Come to France, they said, you'll only work 35 hours a week and you can have the whole of August off. While the benefits that other nationalities envy still apply to many workers in France, overtime is not illegal, six weeks of paid leave are not mandatory and yes, you can be fired.

It all depends on what industry you're in, your company, position and employment status. Maybe as a foreigner you even feel you have to put in extra hours to prove yourself.

Even so, many people find that France's strong unions, state-subsidized child care and general acceptance that your job doesn't have to be the most important thing in your life make it easier to juggle the demands of work, family and free time. Have you been disappointed or relieved by your work-life balance in France? 

READ ALSO: How quality of life improves when you move to France

Are parts of France healthier than others? 

Sure, so if you move to the south you might spend all your time swimming, sailing and surfing, but what if you live in or around Paris, like hundreds of thousands of France's foreign residents? Green space is at a premium in the capital and its air quality is notoriously bad, even dangerous. The streets are dirty, apartments are cramped and commutes can be long and draining – hardly la douceur de vivre

READ ALSO: Where in France has the cleanest and dirtiest air?

That said, perhaps you take advantage of France's rail network to escape from the big smoke to the abundant French countryside, mountains, lakes or coasts. Or perhaps you just keep fit like a Parisian: by racing for the métro and traipsing up six flights of stairs. 

Is being a foreigner in France stressful? 

Health is mental as well as physical, of course, and worrying where your next visa is coming from, struggling to find a job or place to live or simply feeling lonely isn't good for anyone's wellbeing. 

In the past our readers have told us that they've found French bureaucracy draining and illogical, the people rude and unfriendly, and salaries lower than in other countries. 

READ ALSO: Why I have fallen out of love with France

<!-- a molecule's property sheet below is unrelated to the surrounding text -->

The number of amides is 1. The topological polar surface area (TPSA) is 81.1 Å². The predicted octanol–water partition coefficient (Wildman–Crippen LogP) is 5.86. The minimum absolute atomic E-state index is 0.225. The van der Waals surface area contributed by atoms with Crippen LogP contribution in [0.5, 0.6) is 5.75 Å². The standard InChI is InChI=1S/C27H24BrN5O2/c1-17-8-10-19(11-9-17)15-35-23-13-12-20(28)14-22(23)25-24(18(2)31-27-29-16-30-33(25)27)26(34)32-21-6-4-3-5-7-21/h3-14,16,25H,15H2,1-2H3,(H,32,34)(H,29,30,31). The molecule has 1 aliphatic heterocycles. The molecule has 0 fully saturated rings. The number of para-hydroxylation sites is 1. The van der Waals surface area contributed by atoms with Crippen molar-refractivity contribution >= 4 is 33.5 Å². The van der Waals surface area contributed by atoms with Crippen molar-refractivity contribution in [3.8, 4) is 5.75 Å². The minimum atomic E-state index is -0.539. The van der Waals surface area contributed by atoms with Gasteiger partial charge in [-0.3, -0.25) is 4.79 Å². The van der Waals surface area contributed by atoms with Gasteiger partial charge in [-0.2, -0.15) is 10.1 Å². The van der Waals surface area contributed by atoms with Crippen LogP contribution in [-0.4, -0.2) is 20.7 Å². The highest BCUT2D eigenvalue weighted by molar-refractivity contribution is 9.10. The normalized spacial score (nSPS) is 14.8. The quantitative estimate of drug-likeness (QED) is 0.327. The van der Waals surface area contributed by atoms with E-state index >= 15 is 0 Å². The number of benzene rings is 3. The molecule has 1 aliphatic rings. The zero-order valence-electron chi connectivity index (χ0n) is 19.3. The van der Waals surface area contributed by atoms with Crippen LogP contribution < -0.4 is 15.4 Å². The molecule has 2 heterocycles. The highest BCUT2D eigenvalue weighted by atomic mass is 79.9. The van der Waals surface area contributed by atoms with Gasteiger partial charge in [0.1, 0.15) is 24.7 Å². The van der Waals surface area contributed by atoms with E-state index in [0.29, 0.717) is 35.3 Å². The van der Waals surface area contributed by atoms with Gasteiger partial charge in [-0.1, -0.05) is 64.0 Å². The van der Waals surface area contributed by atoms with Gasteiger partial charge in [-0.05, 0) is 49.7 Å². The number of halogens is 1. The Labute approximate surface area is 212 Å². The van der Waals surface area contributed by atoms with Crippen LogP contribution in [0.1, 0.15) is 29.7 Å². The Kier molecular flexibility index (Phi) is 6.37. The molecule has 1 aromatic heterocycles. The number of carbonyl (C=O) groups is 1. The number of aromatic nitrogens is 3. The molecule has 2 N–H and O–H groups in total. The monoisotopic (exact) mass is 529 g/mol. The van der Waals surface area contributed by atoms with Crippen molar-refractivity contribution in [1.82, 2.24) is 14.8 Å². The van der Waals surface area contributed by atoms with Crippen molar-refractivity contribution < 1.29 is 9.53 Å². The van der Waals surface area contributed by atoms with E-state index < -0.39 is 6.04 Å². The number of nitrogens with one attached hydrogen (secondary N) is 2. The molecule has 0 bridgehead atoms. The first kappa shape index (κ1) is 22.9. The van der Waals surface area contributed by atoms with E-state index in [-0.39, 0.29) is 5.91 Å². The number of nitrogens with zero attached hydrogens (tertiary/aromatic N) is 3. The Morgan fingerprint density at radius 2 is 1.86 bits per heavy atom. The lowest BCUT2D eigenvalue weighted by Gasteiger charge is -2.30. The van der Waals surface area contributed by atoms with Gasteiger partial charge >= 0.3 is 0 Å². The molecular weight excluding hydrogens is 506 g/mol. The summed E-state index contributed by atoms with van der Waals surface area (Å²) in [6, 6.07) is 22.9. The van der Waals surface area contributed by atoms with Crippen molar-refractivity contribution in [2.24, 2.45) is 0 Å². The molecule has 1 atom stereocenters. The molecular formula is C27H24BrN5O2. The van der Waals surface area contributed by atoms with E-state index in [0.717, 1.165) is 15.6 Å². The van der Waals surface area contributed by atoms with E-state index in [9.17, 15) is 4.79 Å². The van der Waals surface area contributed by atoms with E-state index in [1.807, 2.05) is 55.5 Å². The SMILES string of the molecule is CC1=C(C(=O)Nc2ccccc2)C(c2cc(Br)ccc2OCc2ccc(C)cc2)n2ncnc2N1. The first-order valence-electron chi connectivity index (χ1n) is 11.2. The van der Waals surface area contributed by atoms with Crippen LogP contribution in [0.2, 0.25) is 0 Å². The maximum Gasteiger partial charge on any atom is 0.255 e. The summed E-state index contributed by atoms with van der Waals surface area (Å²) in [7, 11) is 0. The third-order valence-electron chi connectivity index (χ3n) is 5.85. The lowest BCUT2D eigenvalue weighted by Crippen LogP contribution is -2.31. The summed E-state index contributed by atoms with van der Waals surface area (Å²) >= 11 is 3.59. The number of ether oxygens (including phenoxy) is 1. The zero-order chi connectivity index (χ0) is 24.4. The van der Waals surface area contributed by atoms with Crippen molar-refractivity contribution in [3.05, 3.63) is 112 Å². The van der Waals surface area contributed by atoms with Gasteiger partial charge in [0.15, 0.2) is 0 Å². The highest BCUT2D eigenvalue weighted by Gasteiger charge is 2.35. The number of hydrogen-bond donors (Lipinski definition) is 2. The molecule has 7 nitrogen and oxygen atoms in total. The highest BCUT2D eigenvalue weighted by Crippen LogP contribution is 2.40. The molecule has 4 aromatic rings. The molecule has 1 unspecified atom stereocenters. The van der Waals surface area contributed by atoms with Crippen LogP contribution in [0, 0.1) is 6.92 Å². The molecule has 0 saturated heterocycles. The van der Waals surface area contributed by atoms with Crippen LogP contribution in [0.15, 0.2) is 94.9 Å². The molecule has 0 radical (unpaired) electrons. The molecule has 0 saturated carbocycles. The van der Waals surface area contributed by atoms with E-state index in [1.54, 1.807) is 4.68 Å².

What's your experience: has living in France driven your blood pressure up? Or does the lifestyle agree with you better than where you left behind? 

And what's your advice to anyone hoping that moving to France might make them healthier and happier? 

Share your valuable knowledge and leave a comment below.

If you would like to propose an idea for the Members' Forum or even write a piece for members to read, please email ben.mcpartland@thelocal.com.

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Lolo C - 05 May 2018 10:11
Since moving to Lyon in the fall of 2017, I’ve lost ten pounds simply because I walk more. Not having a car is a good perk. Am I eating more sanely than in the States? Probably. Also factoring in is a decrease in daily stress....perhaps it helps that I also retired. Not certain I would have been as relaxed back in the States....it’s just easier here to take a deep breath and enjoy the environs.
Ron Kirchem - 05 May 2018 10:43
My husband and I moved from Sunnyvale, CA, to Paris on March 1 because of Trump. The air in Paris is much better than in Silicon Valley. Since we do not have a car and Paris has such superb public transit, we walk and climb stairs a lot more. The food in the supermarkets also seems healthier and fresher. Paris is good for your health as long as you are not run over by a kamikaze cyclist!
richard.sanders@orange.fr - 05 May 2018 18:44
My wife was district nurse in England, she had to retire early due to ill health caused by stress in the workplace after a lifetime with the health service in the UK.

Here in France we have found only kindness and care for the patient.

Most important is that my wife has had her life saved by the French healthcare system.
They found she only had one working carotid artery and that was 75% blocked.

As soon as the doctor realised this, he telephoned the surgeon and fixed an appointment for my wife that same week. She had an operation within three weeks to clear the blockage and subseqent operations afterwards to sort out other arterial problems.
It was only preventive care that sorted this and preventive care is the forefront here in France.

I have had a new hip, repaired dislocated shoulder and complete new rebuilt achilles tendon. Thanks to the excellent care here in France.

The system is excellent and works well. We can not praise it sufficiently.

We both participate in clubs within the local community, I am vice president of our local pensioner club and the Mayor sends us personal invitations to all the major events in the town. What more can you ask for !
Richard Sanders